Media Execs Can't Soothe Worried Stock Analysts
Last week, as the stock market tumbled as investors worried that the economy was heading towards a second dip of recession, a parade of media companies reported earnings.
During earnings calls, top executives from CBS, Comcast, Time Warner, Discovery and Crown Media told analysts looking for early signs of a slowdown that they hadn’t seen any pullback in advertising spending and that the scatter market remains strong.
That’s likely to continue this week as Walt Disney Co., Cablevision Systems, Scripps Networks Interactive, AMC Networks and even beleaguered News Corp. announce their quarterly financial results. (We’ll also see if Rupert Murdoch makes himself available to take questions from analysts and reporters.)
But sharp earnings gains and dull assurances that the ad sales remain robust have not been enough to assuage concerns of analysts and the rest of Wall Street.
The same analysts who had been deflating their views of media stocks because of over-the-top worries about over-the-top digital distribution are now focused on how an economic downturn would hurt revenues, particularly ad revenues.
“It’s safe to say that worries over cord-cutting have now been fully traded in for the fear concerning the macro economy,” said Michael Nathanson of Nomura Securities in a research note at the end of last week’s wild selloff.
The good news for media stocks: “Over the past week, there is a strong case to be made that for some companies, the rise of online video distributors has been a source of upside earnings surprises,” Nathanson noted. Viacom, CBS and Comcast exceeded revenue and profit expectations because of recent deals with the likes of Netflix and Hulu–once seen as threats to poison the media ecosystem. When Discovery and Time Warner reported, there were no such deals and no such positive surprise.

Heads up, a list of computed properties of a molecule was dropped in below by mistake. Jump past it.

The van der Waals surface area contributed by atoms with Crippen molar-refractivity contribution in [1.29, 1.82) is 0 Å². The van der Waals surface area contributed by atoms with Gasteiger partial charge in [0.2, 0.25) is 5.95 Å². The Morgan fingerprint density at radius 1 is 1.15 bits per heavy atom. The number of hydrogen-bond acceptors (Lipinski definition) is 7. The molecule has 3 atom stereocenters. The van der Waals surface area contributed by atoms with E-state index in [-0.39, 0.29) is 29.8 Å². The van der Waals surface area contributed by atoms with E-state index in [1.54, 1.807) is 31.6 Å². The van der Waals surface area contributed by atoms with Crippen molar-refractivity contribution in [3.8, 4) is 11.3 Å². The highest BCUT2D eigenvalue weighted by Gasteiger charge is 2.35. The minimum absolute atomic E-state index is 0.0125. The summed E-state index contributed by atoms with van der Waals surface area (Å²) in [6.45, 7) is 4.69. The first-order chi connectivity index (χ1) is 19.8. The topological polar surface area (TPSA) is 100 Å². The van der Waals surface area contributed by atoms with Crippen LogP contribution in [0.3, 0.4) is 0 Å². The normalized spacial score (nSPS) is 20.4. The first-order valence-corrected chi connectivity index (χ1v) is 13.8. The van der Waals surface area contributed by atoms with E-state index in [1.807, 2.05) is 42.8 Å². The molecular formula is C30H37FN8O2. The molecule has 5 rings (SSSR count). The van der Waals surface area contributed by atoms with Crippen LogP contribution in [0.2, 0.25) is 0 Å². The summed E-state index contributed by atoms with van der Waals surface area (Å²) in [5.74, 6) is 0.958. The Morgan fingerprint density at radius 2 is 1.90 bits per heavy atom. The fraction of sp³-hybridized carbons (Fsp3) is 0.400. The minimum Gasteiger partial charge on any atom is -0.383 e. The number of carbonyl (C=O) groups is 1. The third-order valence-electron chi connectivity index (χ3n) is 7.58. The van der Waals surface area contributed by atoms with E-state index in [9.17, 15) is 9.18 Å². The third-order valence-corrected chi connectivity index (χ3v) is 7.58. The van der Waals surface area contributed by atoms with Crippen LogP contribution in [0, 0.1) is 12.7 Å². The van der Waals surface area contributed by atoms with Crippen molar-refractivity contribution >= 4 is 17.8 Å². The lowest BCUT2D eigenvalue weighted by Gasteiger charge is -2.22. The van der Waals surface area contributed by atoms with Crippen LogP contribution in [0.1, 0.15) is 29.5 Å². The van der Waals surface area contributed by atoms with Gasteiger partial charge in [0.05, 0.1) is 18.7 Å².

“Over the past year, we have started to see increasing evidence that there is nothing to fear but stupidity itself from the content owners,” Nathanson wrote, and most recent deals have wisely given digital distributors mostly used-up content to stream, rather than first-run series with the potential to generate hundreds of millions in syndication revenues.
There are still dangers as media companies figure out how to work with these new digital distributors. While there’s a chance some top-notch content could go over-the-top, “the more likely risk is that viewers change their behavior, adversely affecting networks that don’t offer live, exclusive, or premium content,” according to Nathanson. “In this light, we continue to think that live sports rights holders, first-run broadcast content and live news providers will be a beneficiary of increased ad dollars and affiliate fees as they take increased share of TV usage.”